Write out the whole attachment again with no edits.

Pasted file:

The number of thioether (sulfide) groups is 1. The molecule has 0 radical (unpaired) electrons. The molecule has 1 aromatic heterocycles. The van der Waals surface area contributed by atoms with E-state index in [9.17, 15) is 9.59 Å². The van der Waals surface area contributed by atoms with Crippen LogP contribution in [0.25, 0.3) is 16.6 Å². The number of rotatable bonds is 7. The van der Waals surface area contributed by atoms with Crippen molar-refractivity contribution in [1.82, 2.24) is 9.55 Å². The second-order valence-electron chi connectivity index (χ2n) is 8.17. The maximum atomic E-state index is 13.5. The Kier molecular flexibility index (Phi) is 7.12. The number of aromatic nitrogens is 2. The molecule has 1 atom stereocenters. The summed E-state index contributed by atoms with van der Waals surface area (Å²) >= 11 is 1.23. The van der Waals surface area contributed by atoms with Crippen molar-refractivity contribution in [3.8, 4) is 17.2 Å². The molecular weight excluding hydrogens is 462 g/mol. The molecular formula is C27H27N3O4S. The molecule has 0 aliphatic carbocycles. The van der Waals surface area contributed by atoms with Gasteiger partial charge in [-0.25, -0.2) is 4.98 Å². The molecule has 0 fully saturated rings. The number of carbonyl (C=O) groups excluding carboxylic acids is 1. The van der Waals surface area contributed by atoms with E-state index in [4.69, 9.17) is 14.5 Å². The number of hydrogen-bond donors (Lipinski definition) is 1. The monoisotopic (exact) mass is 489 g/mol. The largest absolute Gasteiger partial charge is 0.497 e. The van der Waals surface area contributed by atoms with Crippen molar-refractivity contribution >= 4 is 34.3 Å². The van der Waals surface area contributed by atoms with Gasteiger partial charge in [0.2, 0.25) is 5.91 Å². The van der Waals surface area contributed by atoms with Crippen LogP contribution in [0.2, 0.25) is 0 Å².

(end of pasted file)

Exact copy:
The number of thioether (sulfide) groups is 1. The molecule has 0 radical (unpaired) electrons. The molecule has 1 aromatic heterocycles. The van der Waals surface area contributed by atoms with E-state index in [9.17, 15) is 9.59 Å². The van der Waals surface area contributed by atoms with Crippen LogP contribution in [0.25, 0.3) is 16.6 Å². The number of rotatable bonds is 7. The van der Waals surface area contributed by atoms with Crippen molar-refractivity contribution in [1.82, 2.24) is 9.55 Å². The second-order valence-electron chi connectivity index (χ2n) is 8.17. The maximum atomic E-state index is 13.5. The Kier molecular flexibility index (Phi) is 7.12. The number of aromatic nitrogens is 2. The molecule has 1 atom stereocenters. The summed E-state index contributed by atoms with van der Waals surface area (Å²) >= 11 is 1.23. The van der Waals surface area contributed by atoms with Crippen molar-refractivity contribution in [3.8, 4) is 17.2 Å². The molecular weight excluding hydrogens is 462 g/mol. The molecular formula is C27H27N3O4S. The molecule has 0 aliphatic carbocycles. The van der Waals surface area contributed by atoms with Gasteiger partial charge in [-0.25, -0.2) is 4.98 Å². The molecule has 0 fully saturated rings. The number of carbonyl (C=O) groups excluding carboxylic acids is 1. The van der Waals surface area contributed by atoms with E-state index in [4.69, 9.17) is 14.5 Å². The number of hydrogen-bond donors (Lipinski definition) is 1. The monoisotopic (exact) mass is 489 g/mol. The largest absolute Gasteiger partial charge is 0.497 e. The van der Waals surface area contributed by atoms with Crippen molar-refractivity contribution >= 4 is 34.3 Å². The van der Waals surface area contributed by atoms with Gasteiger partial charge in [0.2, 0.25) is 5.91 Å². The van der Waals surface area contributed by atoms with Crippen LogP contribution in [0.2, 0.25) is 0 Å².